Taxation of loan relationships—impairment and debt releases
Taxation of loan relationships—impairment and debt releases

The following Tax practice note provides comprehensive and up to date legal information covering:

  • Taxation of loan relationships—impairment and debt releases
  • What happens when a debt is impaired or released?
  • Impairment
  • Debt releases
  • Summary of tax treatment
  • Rules only apply where amortised cost basis of accounting is used
  • Debtors—overview
  • Debtors—statutory insolvency arrangements
  • Debtors—debt-for-equity swaps
  • ‘In consideration of’
  • More...

IP COMPLETION DAY: 11pm (GMT) on 31 December 2020 marks the end of the Brexit transition/implementation period entered into following the UK’s withdrawal from the EU. At this point in time (referred to in UK law as ‘IP completion day’), key transitional arrangements come to an end and significant changes begin to take effect across the UK’s legal regime. This document contains guidance on subjects impacted by these changes. Before continuing your research, see Practice Note: What does IP completion day mean for Tax?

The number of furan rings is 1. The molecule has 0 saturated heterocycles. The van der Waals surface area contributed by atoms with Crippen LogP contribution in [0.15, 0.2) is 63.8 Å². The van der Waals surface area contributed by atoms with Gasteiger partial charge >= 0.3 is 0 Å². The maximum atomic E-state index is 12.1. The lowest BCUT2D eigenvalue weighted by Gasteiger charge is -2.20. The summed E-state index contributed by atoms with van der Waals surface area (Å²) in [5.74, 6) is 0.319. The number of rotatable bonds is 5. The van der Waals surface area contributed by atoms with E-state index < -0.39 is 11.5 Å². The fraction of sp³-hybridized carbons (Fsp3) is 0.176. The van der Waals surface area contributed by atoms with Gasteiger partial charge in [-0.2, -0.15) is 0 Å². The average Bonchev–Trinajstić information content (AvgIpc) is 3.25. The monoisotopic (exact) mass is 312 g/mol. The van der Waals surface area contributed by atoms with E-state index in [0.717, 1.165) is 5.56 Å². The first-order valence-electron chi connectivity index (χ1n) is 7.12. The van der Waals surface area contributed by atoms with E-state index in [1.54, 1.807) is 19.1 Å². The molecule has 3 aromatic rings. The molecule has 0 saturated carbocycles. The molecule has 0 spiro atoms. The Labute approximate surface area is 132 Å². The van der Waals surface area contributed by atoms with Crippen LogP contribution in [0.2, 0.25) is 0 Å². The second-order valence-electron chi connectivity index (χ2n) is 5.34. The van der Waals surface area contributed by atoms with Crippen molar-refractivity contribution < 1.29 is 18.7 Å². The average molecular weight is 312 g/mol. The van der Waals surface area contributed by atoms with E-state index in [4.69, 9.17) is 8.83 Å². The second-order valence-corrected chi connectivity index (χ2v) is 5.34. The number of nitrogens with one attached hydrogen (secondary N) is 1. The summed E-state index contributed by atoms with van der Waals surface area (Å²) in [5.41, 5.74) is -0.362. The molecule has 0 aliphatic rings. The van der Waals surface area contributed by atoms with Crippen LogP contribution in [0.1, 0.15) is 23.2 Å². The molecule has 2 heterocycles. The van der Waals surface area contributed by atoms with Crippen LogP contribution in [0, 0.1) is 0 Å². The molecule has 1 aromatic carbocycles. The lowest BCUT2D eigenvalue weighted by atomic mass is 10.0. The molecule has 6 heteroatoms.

A foundational principle of the loan relationships regime is that the profits and losses to be brought into account for corporation tax purposes on a company’s loan relationships are calculated by reference to the treatment of those loan relationships in the company's financial statements. For this reason, it is often said that the tax treatment of loan relationships ‘follows the accounts’. For the general rules governing how profits and losses on loan relationships are calculated and brought into account for corporation tax purposes, see Practice Note: Taxation of loan relationships—the main rules.

In certain situations, however, the loan relationships rules require the tax treatment of a company's loan relationships to depart from the accounting measure of profit and loss. One such situation is where a debt falling to be taxed within the loan relationships rules:

  1. becomes impaired, or

  2. is released (in whole

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